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Gavin: Considering some of the works you have, do you play with your concepts a lot or do you tend to stick with an idea from the original once you think it up?



Brad: The still life portion is concrete. I take a lot of time setting up different objects to get a certain look, but once I have decided on a setup, I paint it as close as I can to what I see. The painting within the painting is a big variable. Sometimes it stays close to my preparatory sketches, sometimes it varies quite a bit, sometimes I just get to it with only a vague idea in my head. The only hard rule with the painting within the painting is that it has to work with the still life. I try to give it its own presence, mostly by making the colors a little more hot and the key a little higher, as opposed to the more subtlety rendered still life, but the overall painting still has to feel uniform in tone and appearance. What’s interesting about oil paint is that it is its own master. It never turns out exactly how you planned. I think the trick to painting is to allow that variance and make the best of it as opposed to driving yourself mad trying to make the paint conform to your idea.



Gavin: How did you come across the studio space at Poor Yorick, and what made you decide to move in?



Brad: I’d been attending their open studio event for years; it is always such an amazing evening. The home-studio thing had run its course. We have three little boys and a small home, so the space was needed elsewhere. Mostly, though, I was tired of three years of tossing my paintings aside. I started to feel the urge again to share my work. It’s really a crucial part of the creative cycle. However, I did not want to go after galleries again. So, Poor Yorick seemed like the place to be. Brad Slaugh is such an incredible guy; it’s awesome to be a part of what he is doing.

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Gavin: What made you decide to go through the Meyer Gallery for representation, and how has it been working with them to sell your artwork?



Brad: They are a reputable and established gallery with really great people, and it was close to home so no shipping paintings. It’s a brand-new relationship; we’ll see how it goes.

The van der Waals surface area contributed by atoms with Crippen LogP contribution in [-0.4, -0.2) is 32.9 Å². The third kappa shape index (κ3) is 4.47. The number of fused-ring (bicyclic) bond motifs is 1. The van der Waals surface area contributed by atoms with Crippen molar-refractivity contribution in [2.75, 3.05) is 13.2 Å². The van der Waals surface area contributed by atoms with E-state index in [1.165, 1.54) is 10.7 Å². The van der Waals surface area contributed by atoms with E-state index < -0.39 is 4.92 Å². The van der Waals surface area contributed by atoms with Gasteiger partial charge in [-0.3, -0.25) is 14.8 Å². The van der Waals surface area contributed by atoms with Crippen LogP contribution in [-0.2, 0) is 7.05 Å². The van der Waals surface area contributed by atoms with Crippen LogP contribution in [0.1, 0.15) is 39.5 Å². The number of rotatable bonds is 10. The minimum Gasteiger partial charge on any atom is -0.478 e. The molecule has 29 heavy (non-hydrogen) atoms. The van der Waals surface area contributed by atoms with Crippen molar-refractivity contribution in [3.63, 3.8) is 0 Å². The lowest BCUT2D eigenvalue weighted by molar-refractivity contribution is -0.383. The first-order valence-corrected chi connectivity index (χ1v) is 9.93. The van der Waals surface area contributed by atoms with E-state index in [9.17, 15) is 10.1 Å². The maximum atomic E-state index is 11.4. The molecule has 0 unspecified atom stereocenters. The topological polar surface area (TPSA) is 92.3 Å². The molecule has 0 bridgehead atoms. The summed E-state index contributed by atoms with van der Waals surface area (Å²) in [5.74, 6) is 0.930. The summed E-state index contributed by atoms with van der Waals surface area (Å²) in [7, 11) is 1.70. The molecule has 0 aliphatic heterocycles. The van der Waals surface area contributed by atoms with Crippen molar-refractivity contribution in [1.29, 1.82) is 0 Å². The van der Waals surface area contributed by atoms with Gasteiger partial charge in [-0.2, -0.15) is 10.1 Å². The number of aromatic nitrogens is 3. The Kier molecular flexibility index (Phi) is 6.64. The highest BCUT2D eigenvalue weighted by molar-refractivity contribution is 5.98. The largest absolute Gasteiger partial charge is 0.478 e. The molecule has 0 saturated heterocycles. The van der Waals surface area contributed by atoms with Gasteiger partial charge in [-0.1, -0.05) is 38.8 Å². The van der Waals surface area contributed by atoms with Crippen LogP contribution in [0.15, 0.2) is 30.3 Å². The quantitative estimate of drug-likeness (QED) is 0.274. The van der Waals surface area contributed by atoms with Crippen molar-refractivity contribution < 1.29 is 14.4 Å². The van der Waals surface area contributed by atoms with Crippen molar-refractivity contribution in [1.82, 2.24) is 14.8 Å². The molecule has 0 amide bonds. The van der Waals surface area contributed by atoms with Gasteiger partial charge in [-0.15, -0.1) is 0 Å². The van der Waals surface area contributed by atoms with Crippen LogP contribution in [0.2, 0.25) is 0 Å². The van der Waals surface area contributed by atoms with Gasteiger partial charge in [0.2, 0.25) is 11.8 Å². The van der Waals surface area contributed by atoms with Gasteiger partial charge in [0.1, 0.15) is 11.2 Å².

Gavin: Very recently, you had one of your pieces, “Homer's Odyssey,” bought by Salt Lake County for its permanent collection. What's your reaction as an artist when a corporation or museum or entity of any kind comes along and wants to add your work to its collections? Is there any prestige to it, or do you view it as just another client?



Brad: I was actually quite stunned. It is a very cool thing. To be a part of Utah history, I’m very proud.

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Gavin: What are some of your current collections you have on display, and what are you working on at the moment?



Brad: I’ve recently had a few invites to participate in shows out of state, but I passed. For now, the Poor Yorick open-studio event every March and September, combined with some paintings here and there at Meyer Gallery, is perfect. Maybe a couple of years down the road when all my boys are in school, I’ll have the time, and motivation, to get my work out there on a larger scale.



Gavin: Moving on to local art, what are your thoughts on our art scene, both good and bad?



Brad: We are fortunate to have some really incredible artists here locally, people who are passionate about their craft and take it in some unique directions. I also think some really great venues outside of commercial gallery spaces have been created for artists to show their work.

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Gavin: Is there anything you believe could be done to make things more prominent?



Brad: Artists should stand outside of the gallery where they’re exhibiting their work, busting out their best dance moves and playing a cardboard guitar.



Gavin: What's your opinion on Gallery Stroll these days and the work it does to promote the local art scene?



Brad: It’s honestly a rare occasion when I get out to the Gallery Stroll. I get far more excited about open-studio events – Poor Yorick, the Guthrie and Captain Captain when they open up, as opposed to a commercial gallery show. I find it more interesting to experience the unfiltered ideas of an artist, as opposed to what a gallery believes will sell.

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Gavin: While we're on the topic, how do you feel about the galleries we have in Utah right now and the exhibitions they've been highlighting recently?



Brad: The galleries we have in Utah are a reflection of the audience they serve. A lot of it isn’t my mug of coffee but it’s all good. That being said, a couple of shows did pull me out of the house this past year: John Erickson and Joe Carter – both at Phillips, both amazing. A bit off subject, but be sure to check out the Murakami/Warhol show down at the BYU Museum of Fine Arts.



Gavin: What can we expect from you over the rest of the year?



Brad: I’ll be in the studio painting as much as I can until probably mid November. Then during the holiday months, my artistic output will slow way down as I binge on food, drink and family activities. The New Year will bring the peak of consumption, followed by a short period of remorse, then resolve. I’ll pay for a gym membership that I will lose interest in approximately three days later, and then it’s back to the studio to continue painting.

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Gavin: Is there anything you'd like to promote or plug?



Brad: Local Art. Support it, believe in it, buy it. That floral print you buy at IKEA will lose any meaning it had immediately after purchase, but when you buy work from a local artisan, you are not only purchasing a one-of-a-kind piece, you are supporting and participating in an individual’s unique and personal vision of beauty and awareness. It might possibly end up matching your couch, as well.